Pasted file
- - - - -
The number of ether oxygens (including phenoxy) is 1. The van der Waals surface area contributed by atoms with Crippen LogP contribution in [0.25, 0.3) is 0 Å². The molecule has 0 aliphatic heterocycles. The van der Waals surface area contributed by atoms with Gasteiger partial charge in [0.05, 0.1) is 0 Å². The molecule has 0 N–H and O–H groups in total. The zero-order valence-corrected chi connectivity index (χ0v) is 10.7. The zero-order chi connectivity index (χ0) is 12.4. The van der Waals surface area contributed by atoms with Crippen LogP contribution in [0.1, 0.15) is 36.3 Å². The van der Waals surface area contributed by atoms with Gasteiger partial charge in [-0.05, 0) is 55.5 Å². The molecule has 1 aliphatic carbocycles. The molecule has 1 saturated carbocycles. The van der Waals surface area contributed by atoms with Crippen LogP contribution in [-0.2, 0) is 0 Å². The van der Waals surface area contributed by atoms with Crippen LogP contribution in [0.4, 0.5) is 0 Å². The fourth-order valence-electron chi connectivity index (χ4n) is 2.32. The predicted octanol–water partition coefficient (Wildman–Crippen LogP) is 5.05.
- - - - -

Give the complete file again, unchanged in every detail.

The number of ether oxygens (including phenoxy) is 1. The van der Waals surface area contributed by atoms with Crippen LogP contribution in [0.25, 0.3) is 0 Å². The molecule has 0 aliphatic heterocycles. The van der Waals surface area contributed by atoms with Gasteiger partial charge in [0.05, 0.1) is 0 Å². The molecule has 0 N–H and O–H groups in total. The zero-order valence-corrected chi connectivity index (χ0v) is 10.7. The zero-order chi connectivity index (χ0) is 12.4. The van der Waals surface area contributed by atoms with Crippen LogP contribution in [0.1, 0.15) is 36.3 Å². The van der Waals surface area contributed by atoms with Gasteiger partial charge in [-0.05, 0) is 55.5 Å². The molecule has 1 aliphatic carbocycles. The molecule has 1 saturated carbocycles. The van der Waals surface area contributed by atoms with Crippen LogP contribution in [-0.2, 0) is 0 Å². The van der Waals surface area contributed by atoms with Crippen LogP contribution in [0.4, 0.5) is 0 Å². The fourth-order valence-electron chi connectivity index (χ4n) is 2.32. The predicted octanol–water partition coefficient (Wildman–Crippen LogP) is 5.05.